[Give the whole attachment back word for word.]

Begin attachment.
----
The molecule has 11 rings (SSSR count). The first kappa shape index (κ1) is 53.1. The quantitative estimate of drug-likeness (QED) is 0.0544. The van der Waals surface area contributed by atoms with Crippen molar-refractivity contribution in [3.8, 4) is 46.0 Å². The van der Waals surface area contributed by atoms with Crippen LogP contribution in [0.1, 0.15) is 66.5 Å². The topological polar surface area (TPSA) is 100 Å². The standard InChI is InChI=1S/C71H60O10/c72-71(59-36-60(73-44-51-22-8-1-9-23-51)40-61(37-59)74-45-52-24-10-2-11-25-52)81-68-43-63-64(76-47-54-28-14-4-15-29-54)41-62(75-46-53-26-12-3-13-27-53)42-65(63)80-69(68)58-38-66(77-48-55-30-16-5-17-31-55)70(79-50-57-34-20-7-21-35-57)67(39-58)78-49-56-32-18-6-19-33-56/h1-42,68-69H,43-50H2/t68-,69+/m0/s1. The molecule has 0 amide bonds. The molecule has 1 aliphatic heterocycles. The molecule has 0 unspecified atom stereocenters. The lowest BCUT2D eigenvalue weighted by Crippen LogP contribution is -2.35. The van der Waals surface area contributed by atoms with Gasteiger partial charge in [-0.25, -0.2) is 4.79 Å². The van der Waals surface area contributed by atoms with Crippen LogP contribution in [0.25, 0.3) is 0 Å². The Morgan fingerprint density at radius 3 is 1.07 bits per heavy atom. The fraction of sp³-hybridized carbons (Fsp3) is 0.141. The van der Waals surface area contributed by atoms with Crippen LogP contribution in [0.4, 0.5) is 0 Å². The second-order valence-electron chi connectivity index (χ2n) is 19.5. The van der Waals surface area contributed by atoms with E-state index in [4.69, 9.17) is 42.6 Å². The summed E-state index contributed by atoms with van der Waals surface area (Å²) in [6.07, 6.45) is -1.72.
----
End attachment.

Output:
The molecule has 11 rings (SSSR count). The first kappa shape index (κ1) is 53.1. The quantitative estimate of drug-likeness (QED) is 0.0544. The van der Waals surface area contributed by atoms with Crippen molar-refractivity contribution in [3.8, 4) is 46.0 Å². The van der Waals surface area contributed by atoms with Crippen LogP contribution in [0.1, 0.15) is 66.5 Å². The topological polar surface area (TPSA) is 100 Å². The standard InChI is InChI=1S/C71H60O10/c72-71(59-36-60(73-44-51-22-8-1-9-23-51)40-61(37-59)74-45-52-24-10-2-11-25-52)81-68-43-63-64(76-47-54-28-14-4-15-29-54)41-62(75-46-53-26-12-3-13-27-53)42-65(63)80-69(68)58-38-66(77-48-55-30-16-5-17-31-55)70(79-50-57-34-20-7-21-35-57)67(39-58)78-49-56-32-18-6-19-33-56/h1-42,68-69H,43-50H2/t68-,69+/m0/s1. The molecule has 0 amide bonds. The molecule has 1 aliphatic heterocycles. The molecule has 0 unspecified atom stereocenters. The lowest BCUT2D eigenvalue weighted by Crippen LogP contribution is -2.35. The van der Waals surface area contributed by atoms with Gasteiger partial charge in [-0.25, -0.2) is 4.79 Å². The van der Waals surface area contributed by atoms with Crippen LogP contribution in [0.25, 0.3) is 0 Å². The Morgan fingerprint density at radius 3 is 1.07 bits per heavy atom. The fraction of sp³-hybridized carbons (Fsp3) is 0.141. The van der Waals surface area contributed by atoms with Crippen LogP contribution in [0.4, 0.5) is 0 Å². The second-order valence-electron chi connectivity index (χ2n) is 19.5. The van der Waals surface area contributed by atoms with E-state index in [4.69, 9.17) is 42.6 Å². The summed E-state index contributed by atoms with van der Waals surface area (Å²) in [6.07, 6.45) is -1.72.